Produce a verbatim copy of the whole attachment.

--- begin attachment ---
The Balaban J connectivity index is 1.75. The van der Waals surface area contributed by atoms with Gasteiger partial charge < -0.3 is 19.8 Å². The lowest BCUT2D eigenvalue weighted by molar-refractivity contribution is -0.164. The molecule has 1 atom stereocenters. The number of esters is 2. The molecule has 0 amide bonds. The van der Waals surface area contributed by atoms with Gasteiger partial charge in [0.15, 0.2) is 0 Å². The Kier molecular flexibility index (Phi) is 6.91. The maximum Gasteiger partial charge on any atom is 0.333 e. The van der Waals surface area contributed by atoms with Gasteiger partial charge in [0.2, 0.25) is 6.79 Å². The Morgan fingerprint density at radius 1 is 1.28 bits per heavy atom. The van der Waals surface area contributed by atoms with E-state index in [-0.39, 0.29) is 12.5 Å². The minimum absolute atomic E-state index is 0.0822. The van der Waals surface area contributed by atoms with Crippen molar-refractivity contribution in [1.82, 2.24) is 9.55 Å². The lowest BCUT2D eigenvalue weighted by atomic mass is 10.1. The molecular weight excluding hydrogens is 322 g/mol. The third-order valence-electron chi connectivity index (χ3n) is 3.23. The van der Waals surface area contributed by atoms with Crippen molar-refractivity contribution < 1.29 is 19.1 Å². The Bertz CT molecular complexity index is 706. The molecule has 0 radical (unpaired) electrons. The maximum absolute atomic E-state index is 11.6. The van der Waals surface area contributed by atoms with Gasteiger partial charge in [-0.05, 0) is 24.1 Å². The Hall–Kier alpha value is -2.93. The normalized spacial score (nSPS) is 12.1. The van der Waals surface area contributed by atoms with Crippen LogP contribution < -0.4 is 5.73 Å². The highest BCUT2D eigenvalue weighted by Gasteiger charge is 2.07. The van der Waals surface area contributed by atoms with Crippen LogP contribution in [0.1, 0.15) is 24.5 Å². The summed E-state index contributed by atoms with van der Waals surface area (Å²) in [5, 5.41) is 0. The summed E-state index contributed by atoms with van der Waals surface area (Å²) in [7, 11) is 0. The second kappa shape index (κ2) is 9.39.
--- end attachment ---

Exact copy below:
The Balaban J connectivity index is 1.75. The van der Waals surface area contributed by atoms with Gasteiger partial charge < -0.3 is 19.8 Å². The lowest BCUT2D eigenvalue weighted by molar-refractivity contribution is -0.164. The molecule has 1 atom stereocenters. The number of esters is 2. The molecule has 0 amide bonds. The van der Waals surface area contributed by atoms with Gasteiger partial charge in [0.15, 0.2) is 0 Å². The Kier molecular flexibility index (Phi) is 6.91. The maximum Gasteiger partial charge on any atom is 0.333 e. The van der Waals surface area contributed by atoms with Gasteiger partial charge in [0.2, 0.25) is 6.79 Å². The Morgan fingerprint density at radius 1 is 1.28 bits per heavy atom. The van der Waals surface area contributed by atoms with E-state index in [-0.39, 0.29) is 12.5 Å². The minimum absolute atomic E-state index is 0.0822. The van der Waals surface area contributed by atoms with Crippen molar-refractivity contribution in [1.82, 2.24) is 9.55 Å². The lowest BCUT2D eigenvalue weighted by atomic mass is 10.1. The molecular weight excluding hydrogens is 322 g/mol. The third-order valence-electron chi connectivity index (χ3n) is 3.23. The van der Waals surface area contributed by atoms with Crippen molar-refractivity contribution < 1.29 is 19.1 Å². The Bertz CT molecular complexity index is 706. The molecule has 0 radical (unpaired) electrons. The maximum absolute atomic E-state index is 11.6. The van der Waals surface area contributed by atoms with Gasteiger partial charge in [-0.05, 0) is 24.1 Å². The Hall–Kier alpha value is -2.93. The normalized spacial score (nSPS) is 12.1. The van der Waals surface area contributed by atoms with Crippen LogP contribution < -0.4 is 5.73 Å². The highest BCUT2D eigenvalue weighted by Gasteiger charge is 2.07. The van der Waals surface area contributed by atoms with Crippen LogP contribution in [0.1, 0.15) is 24.5 Å². The summed E-state index contributed by atoms with van der Waals surface area (Å²) in [5, 5.41) is 0. The summed E-state index contributed by atoms with van der Waals surface area (Å²) in [7, 11) is 0. The second kappa shape index (κ2) is 9.39.